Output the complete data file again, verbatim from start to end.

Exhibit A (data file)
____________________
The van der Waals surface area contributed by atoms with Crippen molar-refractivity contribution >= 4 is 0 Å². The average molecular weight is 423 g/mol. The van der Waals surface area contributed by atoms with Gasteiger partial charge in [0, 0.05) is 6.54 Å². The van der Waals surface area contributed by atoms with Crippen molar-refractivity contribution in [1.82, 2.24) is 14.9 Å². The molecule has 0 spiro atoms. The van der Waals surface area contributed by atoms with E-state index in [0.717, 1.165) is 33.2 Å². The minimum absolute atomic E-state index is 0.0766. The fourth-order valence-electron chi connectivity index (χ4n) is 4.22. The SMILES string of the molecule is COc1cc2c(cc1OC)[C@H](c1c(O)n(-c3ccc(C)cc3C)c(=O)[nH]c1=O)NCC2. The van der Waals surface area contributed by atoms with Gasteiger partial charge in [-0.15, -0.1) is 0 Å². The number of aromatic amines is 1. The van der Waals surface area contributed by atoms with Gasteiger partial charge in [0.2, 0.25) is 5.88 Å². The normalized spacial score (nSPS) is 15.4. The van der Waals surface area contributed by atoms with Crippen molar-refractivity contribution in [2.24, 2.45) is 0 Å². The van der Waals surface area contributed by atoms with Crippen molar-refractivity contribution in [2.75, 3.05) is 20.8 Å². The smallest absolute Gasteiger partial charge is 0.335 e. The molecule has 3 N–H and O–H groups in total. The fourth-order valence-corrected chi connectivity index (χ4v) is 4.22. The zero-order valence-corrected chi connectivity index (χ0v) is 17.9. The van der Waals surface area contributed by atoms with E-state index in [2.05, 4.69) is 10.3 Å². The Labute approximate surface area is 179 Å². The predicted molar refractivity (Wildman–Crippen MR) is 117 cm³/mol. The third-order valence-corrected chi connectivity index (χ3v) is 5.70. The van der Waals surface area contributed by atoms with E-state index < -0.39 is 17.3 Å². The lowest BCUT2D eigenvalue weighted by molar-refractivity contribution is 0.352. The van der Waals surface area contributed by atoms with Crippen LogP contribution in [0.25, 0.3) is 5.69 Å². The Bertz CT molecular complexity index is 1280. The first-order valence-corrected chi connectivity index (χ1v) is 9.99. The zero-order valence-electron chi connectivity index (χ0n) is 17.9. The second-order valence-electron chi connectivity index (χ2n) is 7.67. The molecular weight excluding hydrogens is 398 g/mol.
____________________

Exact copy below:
The van der Waals surface area contributed by atoms with Crippen molar-refractivity contribution >= 4 is 0 Å². The average molecular weight is 423 g/mol. The van der Waals surface area contributed by atoms with Gasteiger partial charge in [0, 0.05) is 6.54 Å². The van der Waals surface area contributed by atoms with Crippen molar-refractivity contribution in [1.82, 2.24) is 14.9 Å². The molecule has 0 spiro atoms. The van der Waals surface area contributed by atoms with E-state index in [0.717, 1.165) is 33.2 Å². The minimum absolute atomic E-state index is 0.0766. The fourth-order valence-electron chi connectivity index (χ4n) is 4.22. The SMILES string of the molecule is COc1cc2c(cc1OC)[C@H](c1c(O)n(-c3ccc(C)cc3C)c(=O)[nH]c1=O)NCC2. The van der Waals surface area contributed by atoms with Gasteiger partial charge in [-0.15, -0.1) is 0 Å². The number of aromatic amines is 1. The van der Waals surface area contributed by atoms with Gasteiger partial charge in [0.2, 0.25) is 5.88 Å². The normalized spacial score (nSPS) is 15.4. The van der Waals surface area contributed by atoms with Crippen molar-refractivity contribution in [2.24, 2.45) is 0 Å². The van der Waals surface area contributed by atoms with Crippen molar-refractivity contribution in [2.75, 3.05) is 20.8 Å². The smallest absolute Gasteiger partial charge is 0.335 e. The molecule has 3 N–H and O–H groups in total. The fourth-order valence-corrected chi connectivity index (χ4v) is 4.22. The zero-order valence-corrected chi connectivity index (χ0v) is 17.9. The van der Waals surface area contributed by atoms with E-state index in [2.05, 4.69) is 10.3 Å². The Labute approximate surface area is 179 Å². The predicted molar refractivity (Wildman–Crippen MR) is 117 cm³/mol. The third-order valence-corrected chi connectivity index (χ3v) is 5.70. The van der Waals surface area contributed by atoms with E-state index < -0.39 is 17.3 Å². The lowest BCUT2D eigenvalue weighted by molar-refractivity contribution is 0.352. The van der Waals surface area contributed by atoms with Crippen LogP contribution in [0.25, 0.3) is 5.69 Å². The Bertz CT molecular complexity index is 1280. The first-order valence-corrected chi connectivity index (χ1v) is 9.99. The zero-order valence-electron chi connectivity index (χ0n) is 17.9. The second-order valence-electron chi connectivity index (χ2n) is 7.67. The molecular weight excluding hydrogens is 398 g/mol.